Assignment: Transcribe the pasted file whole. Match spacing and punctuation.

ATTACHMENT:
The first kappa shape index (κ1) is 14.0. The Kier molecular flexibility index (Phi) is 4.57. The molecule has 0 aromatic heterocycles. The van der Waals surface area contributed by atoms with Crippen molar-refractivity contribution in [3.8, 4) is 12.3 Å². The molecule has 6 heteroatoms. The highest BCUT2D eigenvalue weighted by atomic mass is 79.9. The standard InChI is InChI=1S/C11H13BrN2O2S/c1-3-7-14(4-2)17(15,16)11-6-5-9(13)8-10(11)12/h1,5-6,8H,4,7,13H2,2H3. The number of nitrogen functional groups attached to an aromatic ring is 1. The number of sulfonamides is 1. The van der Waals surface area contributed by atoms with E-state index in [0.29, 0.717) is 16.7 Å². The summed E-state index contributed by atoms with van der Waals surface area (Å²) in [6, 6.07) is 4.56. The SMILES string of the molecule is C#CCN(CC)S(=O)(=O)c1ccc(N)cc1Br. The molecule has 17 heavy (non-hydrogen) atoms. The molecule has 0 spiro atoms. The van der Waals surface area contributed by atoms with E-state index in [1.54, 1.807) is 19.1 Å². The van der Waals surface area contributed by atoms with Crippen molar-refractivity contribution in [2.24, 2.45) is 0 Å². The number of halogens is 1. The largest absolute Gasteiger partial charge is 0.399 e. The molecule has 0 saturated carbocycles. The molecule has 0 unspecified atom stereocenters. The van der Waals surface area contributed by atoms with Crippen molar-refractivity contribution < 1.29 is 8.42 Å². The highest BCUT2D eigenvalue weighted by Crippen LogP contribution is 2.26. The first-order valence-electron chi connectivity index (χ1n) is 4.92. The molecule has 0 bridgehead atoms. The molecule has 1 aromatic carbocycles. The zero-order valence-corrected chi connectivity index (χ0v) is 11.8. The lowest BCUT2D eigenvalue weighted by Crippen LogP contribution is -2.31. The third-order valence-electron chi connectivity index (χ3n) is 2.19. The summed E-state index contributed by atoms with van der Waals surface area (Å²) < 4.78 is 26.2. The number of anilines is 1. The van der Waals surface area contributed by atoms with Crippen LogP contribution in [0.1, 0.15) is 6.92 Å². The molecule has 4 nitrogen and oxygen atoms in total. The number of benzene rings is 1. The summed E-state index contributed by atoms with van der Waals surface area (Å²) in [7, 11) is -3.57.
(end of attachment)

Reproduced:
The first kappa shape index (κ1) is 14.0. The Kier molecular flexibility index (Phi) is 4.57. The molecule has 0 aromatic heterocycles. The van der Waals surface area contributed by atoms with Crippen molar-refractivity contribution in [3.8, 4) is 12.3 Å². The molecule has 6 heteroatoms. The highest BCUT2D eigenvalue weighted by atomic mass is 79.9. The standard InChI is InChI=1S/C11H13BrN2O2S/c1-3-7-14(4-2)17(15,16)11-6-5-9(13)8-10(11)12/h1,5-6,8H,4,7,13H2,2H3. The number of nitrogen functional groups attached to an aromatic ring is 1. The number of sulfonamides is 1. The van der Waals surface area contributed by atoms with E-state index in [0.29, 0.717) is 16.7 Å². The summed E-state index contributed by atoms with van der Waals surface area (Å²) in [6, 6.07) is 4.56. The SMILES string of the molecule is C#CCN(CC)S(=O)(=O)c1ccc(N)cc1Br. The molecule has 17 heavy (non-hydrogen) atoms. The molecule has 0 spiro atoms. The van der Waals surface area contributed by atoms with E-state index in [1.54, 1.807) is 19.1 Å². The van der Waals surface area contributed by atoms with Crippen molar-refractivity contribution in [2.24, 2.45) is 0 Å². The number of halogens is 1. The largest absolute Gasteiger partial charge is 0.399 e. The molecule has 0 saturated carbocycles. The molecule has 0 unspecified atom stereocenters. The van der Waals surface area contributed by atoms with Crippen molar-refractivity contribution < 1.29 is 8.42 Å². The highest BCUT2D eigenvalue weighted by Crippen LogP contribution is 2.26. The first-order valence-electron chi connectivity index (χ1n) is 4.92. The molecule has 0 bridgehead atoms. The molecule has 1 aromatic carbocycles. The zero-order valence-corrected chi connectivity index (χ0v) is 11.8. The lowest BCUT2D eigenvalue weighted by Crippen LogP contribution is -2.31. The third-order valence-electron chi connectivity index (χ3n) is 2.19. The summed E-state index contributed by atoms with van der Waals surface area (Å²) < 4.78 is 26.2. The number of anilines is 1. The van der Waals surface area contributed by atoms with Crippen LogP contribution in [0.1, 0.15) is 6.92 Å². The molecule has 4 nitrogen and oxygen atoms in total. The number of benzene rings is 1. The summed E-state index contributed by atoms with van der Waals surface area (Å²) in [7, 11) is -3.57.